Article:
• Disable rich snippets plugin on pages that don’t use rich snippets
  • Disable affiliate link management plugin on pages that don’t use aff links
  • Disable social sharing plugin on all pages (since it’s usually for blog posts)

Disable Plugins Perfmatters

Remove Unused Page Builder JS/CSS – Elementor and other page builders load CSS and JavaScript files you may not be using. For example, you might be able to disable elementor-sticky, dialog, share-link, swiper, animations, icons, and wp-block-library if you don’t use them.

Disable-Elementor-Scripts

Summary

  • Remove unused JavaScript with an asset unloading plugin
  • Use the plugin to also disable unused JS/CSS from page builders
  • Activate “Improved Asset Loading” in Elementor Experiment settings
  • Reduce impact of third-party code
  • Delay JavaScript with WP Rocket or Flying Scripts
  • Defer JavaScript with Autoptimize and Async JavaScript
  • Use a smaller Google Analytics tracking code (minimal.js)
  • Disable WooCommerce scripts and styles on non-eCommerce content (Perfmatters and Disable WooCommerce Bloat both do this)

 

23. Serve images in next-gen formats

Convert JPEGs/PNGs to WebP which typically have 26% smaller files sizes than PNGS. This can be done using plugins like ShortPixel or WebP Converter For Media. Most image optimization plugins supporting WebP have two options: deliver WebP images via .htaccess or <picture> tag.

If you’re not ready to go full-blown WebP, use an online WebP Converter to only convert individual images recommended in your PageSpeed Insights report. However, Safari versions before the Big Sur update do not support WebP so they will not show the image. So if you use a WebP converter to manually upload images to WordPress, test them in multiple browsers. Otherwise, most image optimization plugins serve WebP images only to supported browsers.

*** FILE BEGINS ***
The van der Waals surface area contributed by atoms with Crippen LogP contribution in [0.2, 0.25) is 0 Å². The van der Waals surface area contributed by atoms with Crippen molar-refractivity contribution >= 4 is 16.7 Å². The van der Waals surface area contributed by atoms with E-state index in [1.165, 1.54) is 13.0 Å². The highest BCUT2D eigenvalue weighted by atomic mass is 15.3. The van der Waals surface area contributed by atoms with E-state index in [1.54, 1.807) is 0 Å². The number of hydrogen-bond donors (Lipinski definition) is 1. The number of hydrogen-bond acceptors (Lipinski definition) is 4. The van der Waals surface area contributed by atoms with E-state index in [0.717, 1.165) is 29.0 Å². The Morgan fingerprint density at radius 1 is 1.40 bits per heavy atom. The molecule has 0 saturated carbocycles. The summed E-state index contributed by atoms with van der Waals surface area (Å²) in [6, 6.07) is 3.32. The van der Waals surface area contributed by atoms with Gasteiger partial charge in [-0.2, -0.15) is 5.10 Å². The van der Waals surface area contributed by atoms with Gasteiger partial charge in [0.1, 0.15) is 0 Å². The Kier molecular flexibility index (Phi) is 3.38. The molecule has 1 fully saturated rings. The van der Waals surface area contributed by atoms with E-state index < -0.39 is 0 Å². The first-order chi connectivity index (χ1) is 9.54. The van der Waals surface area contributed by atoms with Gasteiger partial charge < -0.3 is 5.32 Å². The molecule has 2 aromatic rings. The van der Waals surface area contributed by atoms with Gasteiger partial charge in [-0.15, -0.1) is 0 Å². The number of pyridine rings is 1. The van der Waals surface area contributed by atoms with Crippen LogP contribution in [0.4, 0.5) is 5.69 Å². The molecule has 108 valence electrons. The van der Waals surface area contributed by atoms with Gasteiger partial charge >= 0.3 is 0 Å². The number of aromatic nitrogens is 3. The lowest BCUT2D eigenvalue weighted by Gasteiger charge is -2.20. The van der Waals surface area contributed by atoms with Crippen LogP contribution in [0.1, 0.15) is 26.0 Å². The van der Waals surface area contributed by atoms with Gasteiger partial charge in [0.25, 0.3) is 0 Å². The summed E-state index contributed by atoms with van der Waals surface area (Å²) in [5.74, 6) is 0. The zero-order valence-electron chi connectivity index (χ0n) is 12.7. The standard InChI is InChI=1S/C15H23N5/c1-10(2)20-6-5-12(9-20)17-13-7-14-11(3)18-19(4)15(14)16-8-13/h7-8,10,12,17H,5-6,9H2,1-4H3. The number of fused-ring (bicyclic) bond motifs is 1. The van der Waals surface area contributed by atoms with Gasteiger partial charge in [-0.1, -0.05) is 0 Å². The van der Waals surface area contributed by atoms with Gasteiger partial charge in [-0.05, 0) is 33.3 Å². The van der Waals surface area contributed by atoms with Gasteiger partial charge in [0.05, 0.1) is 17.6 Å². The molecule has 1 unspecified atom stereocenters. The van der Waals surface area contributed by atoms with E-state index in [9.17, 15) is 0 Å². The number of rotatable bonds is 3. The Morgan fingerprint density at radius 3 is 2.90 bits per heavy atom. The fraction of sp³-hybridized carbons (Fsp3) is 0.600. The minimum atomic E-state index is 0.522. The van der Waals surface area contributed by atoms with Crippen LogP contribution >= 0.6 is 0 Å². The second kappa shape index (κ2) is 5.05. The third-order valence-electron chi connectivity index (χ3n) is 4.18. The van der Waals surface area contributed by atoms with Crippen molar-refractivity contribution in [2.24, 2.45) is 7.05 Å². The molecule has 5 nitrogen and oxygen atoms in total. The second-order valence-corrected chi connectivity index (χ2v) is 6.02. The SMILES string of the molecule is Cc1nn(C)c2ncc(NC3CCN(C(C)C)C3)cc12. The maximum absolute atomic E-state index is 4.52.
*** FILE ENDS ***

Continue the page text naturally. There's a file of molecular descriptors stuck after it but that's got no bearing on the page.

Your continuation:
24. Serve static assets with an efficient cache policy

Change the cache expiration to 180 days (6 months).

First, view files with short cache expirations in your PSI report (usually fonts, images, etc). How you change the cache expiration depends on your setup, but this is typically done in your cache plugin, .htaccess file, CDN, or hosting dashboard. As an example, cache plugins like WP Rocket will use a 4 month expiration for images/fonts. Changing it to 6 months makes this item green.

  • In Cloudflare, change browser cache TTL to 6 months
  • Some hosts have cache expiry settings in the dashboard
  • In W3 Total Cache, make sure expires header lifetime is over 15552000s
  • If using a plugin for local analytics (i.e. CAOS), change cookie expiry period to 180 days
  • In WP Rocket, edit your .htaccess file (use the Htaccess File Editor plugin if you don’t know how) and change the file’s cache expiration to 6 months (i.g. instead of 4 months)

WP Rocket Cache Policy

 

25. Use explicit width and height on image elements

Add a width and height to your image’s HTML (same thing as specify image dimensions in GTmetrix legacy reports). Or enable “add missing image dimensions” in WP Rocket’s Media settings. Remember to also specify dimensions of video, iframes, and ads. These improve CLS.

<img src="example.png" width="680" height="680" />

 

26. Use passive listeners to improve scrolling performance

I borrowed this from Gijo Varghese’s response in the WP Speed Matters Facebook Group:

Locate the JavaScript file/code which adds “addEventListener” and modify the script to something similar to: element.addEventListener(“mouseup”, handleMouseUp,{ passive: true.

 

Wrapping It Up

WordPress speed isn’t as easy as configuring a cache plugin anymore.

Sites need to be made lean from the ground up. From hosting to page builders (or lack thereof), plugins, fonts, CDNs, and even how you design your pages all have an impact on core web vitals.

Just like SEO, web vitals have started to encompass more and more things. And it’s up to us to stay on top of it. That’s why if I missed any common solutions, I would appreciate you leaving me a comment so it can help other people too.

Cheers,
Tom

About Tom Dupuis

Tom Dupuis 2017Tom Dupuis writes WordPress speed and SEO tutorials out of his apartment in Denver, Colorado. In his spare time, he plays Rocket League and watches murder documentaries. Read his bio to learn 50 random and disturbing things about him.